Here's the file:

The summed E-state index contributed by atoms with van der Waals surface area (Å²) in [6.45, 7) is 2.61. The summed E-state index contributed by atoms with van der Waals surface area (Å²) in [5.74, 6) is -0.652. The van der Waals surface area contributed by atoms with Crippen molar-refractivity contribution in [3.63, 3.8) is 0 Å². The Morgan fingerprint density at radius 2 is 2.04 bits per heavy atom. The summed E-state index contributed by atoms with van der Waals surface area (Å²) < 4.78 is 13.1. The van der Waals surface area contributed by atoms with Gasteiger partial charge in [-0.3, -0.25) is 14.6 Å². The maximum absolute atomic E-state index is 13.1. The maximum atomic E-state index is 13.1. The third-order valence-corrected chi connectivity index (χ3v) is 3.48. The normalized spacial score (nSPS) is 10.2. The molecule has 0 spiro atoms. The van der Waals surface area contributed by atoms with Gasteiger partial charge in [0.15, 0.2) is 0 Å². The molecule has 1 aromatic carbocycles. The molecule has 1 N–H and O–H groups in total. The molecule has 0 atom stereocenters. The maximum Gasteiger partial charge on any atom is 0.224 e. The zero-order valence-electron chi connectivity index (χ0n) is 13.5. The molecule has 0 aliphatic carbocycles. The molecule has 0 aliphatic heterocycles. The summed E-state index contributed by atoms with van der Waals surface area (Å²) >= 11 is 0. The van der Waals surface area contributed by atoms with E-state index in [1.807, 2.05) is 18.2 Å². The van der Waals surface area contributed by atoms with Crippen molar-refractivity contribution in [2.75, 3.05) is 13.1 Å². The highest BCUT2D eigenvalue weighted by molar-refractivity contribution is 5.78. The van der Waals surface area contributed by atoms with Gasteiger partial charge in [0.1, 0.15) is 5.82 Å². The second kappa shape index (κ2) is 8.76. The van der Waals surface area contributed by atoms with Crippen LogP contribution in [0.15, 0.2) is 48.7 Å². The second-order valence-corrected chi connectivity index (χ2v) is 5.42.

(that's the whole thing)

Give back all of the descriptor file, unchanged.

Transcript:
The summed E-state index contributed by atoms with van der Waals surface area (Å²) in [6.45, 7) is 2.61. The summed E-state index contributed by atoms with van der Waals surface area (Å²) in [5.74, 6) is -0.652. The van der Waals surface area contributed by atoms with Crippen molar-refractivity contribution in [3.63, 3.8) is 0 Å². The Morgan fingerprint density at radius 2 is 2.04 bits per heavy atom. The summed E-state index contributed by atoms with van der Waals surface area (Å²) < 4.78 is 13.1. The van der Waals surface area contributed by atoms with Gasteiger partial charge in [-0.3, -0.25) is 14.6 Å². The maximum absolute atomic E-state index is 13.1. The maximum atomic E-state index is 13.1. The third-order valence-corrected chi connectivity index (χ3v) is 3.48. The normalized spacial score (nSPS) is 10.2. The molecule has 0 spiro atoms. The van der Waals surface area contributed by atoms with Gasteiger partial charge in [0.15, 0.2) is 0 Å². The molecule has 1 aromatic carbocycles. The molecule has 1 N–H and O–H groups in total. The molecule has 0 atom stereocenters. The maximum Gasteiger partial charge on any atom is 0.224 e. The zero-order valence-electron chi connectivity index (χ0n) is 13.5. The molecule has 0 aliphatic carbocycles. The molecule has 0 aliphatic heterocycles. The summed E-state index contributed by atoms with van der Waals surface area (Å²) >= 11 is 0. The van der Waals surface area contributed by atoms with E-state index in [1.807, 2.05) is 18.2 Å². The van der Waals surface area contributed by atoms with Crippen molar-refractivity contribution in [2.75, 3.05) is 13.1 Å². The highest BCUT2D eigenvalue weighted by molar-refractivity contribution is 5.78. The van der Waals surface area contributed by atoms with Gasteiger partial charge in [0.1, 0.15) is 5.82 Å². The second kappa shape index (κ2) is 8.76. The van der Waals surface area contributed by atoms with Crippen LogP contribution in [0.15, 0.2) is 48.7 Å². The second-order valence-corrected chi connectivity index (χ2v) is 5.42.